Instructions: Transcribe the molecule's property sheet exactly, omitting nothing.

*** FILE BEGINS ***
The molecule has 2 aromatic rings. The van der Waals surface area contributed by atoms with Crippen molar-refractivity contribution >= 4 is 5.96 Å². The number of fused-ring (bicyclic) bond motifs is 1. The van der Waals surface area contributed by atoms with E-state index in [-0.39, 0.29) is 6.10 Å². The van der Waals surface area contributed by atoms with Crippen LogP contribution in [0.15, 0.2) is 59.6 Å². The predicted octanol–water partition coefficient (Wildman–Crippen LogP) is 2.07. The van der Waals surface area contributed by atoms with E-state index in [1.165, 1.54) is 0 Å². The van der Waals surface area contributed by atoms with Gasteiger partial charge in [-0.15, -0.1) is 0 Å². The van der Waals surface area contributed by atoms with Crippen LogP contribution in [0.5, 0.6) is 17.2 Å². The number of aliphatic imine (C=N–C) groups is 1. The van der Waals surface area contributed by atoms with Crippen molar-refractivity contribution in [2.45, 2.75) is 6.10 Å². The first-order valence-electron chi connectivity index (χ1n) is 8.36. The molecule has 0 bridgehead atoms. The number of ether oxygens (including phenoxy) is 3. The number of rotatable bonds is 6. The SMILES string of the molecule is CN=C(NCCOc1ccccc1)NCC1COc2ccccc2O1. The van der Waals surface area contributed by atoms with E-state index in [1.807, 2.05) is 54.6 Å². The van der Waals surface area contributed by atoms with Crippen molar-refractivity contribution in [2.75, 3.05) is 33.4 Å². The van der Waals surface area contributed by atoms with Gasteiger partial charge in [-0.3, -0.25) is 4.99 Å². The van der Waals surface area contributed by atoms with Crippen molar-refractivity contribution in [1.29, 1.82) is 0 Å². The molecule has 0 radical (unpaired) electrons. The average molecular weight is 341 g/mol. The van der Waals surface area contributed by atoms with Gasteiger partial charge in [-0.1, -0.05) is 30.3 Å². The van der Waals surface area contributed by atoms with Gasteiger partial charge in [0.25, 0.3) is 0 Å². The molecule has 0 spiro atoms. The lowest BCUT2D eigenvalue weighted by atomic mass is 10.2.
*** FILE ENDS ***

The molecule has 2 aromatic rings. The van der Waals surface area contributed by atoms with Crippen molar-refractivity contribution >= 4 is 5.96 Å². The number of fused-ring (bicyclic) bond motifs is 1. The van der Waals surface area contributed by atoms with E-state index in [-0.39, 0.29) is 6.10 Å². The van der Waals surface area contributed by atoms with Crippen LogP contribution in [0.15, 0.2) is 59.6 Å². The predicted octanol–water partition coefficient (Wildman–Crippen LogP) is 2.07. The van der Waals surface area contributed by atoms with E-state index in [1.165, 1.54) is 0 Å². The van der Waals surface area contributed by atoms with Gasteiger partial charge in [-0.15, -0.1) is 0 Å². The van der Waals surface area contributed by atoms with Crippen LogP contribution in [0.5, 0.6) is 17.2 Å². The number of aliphatic imine (C=N–C) groups is 1. The van der Waals surface area contributed by atoms with Crippen molar-refractivity contribution in [2.45, 2.75) is 6.10 Å². The first-order valence-electron chi connectivity index (χ1n) is 8.36. The molecule has 0 bridgehead atoms. The number of ether oxygens (including phenoxy) is 3. The number of rotatable bonds is 6. The SMILES string of the molecule is CN=C(NCCOc1ccccc1)NCC1COc2ccccc2O1. The van der Waals surface area contributed by atoms with E-state index in [1.807, 2.05) is 54.6 Å². The van der Waals surface area contributed by atoms with Crippen molar-refractivity contribution in [2.75, 3.05) is 33.4 Å². The van der Waals surface area contributed by atoms with Gasteiger partial charge in [-0.3, -0.25) is 4.99 Å². The van der Waals surface area contributed by atoms with Crippen molar-refractivity contribution in [1.29, 1.82) is 0 Å². The molecule has 0 radical (unpaired) electrons. The average molecular weight is 341 g/mol. The van der Waals surface area contributed by atoms with Gasteiger partial charge in [-0.1, -0.05) is 30.3 Å². The van der Waals surface area contributed by atoms with Gasteiger partial charge in [0.25, 0.3) is 0 Å². The molecule has 0 spiro atoms. The lowest BCUT2D eigenvalue weighted by atomic mass is 10.2.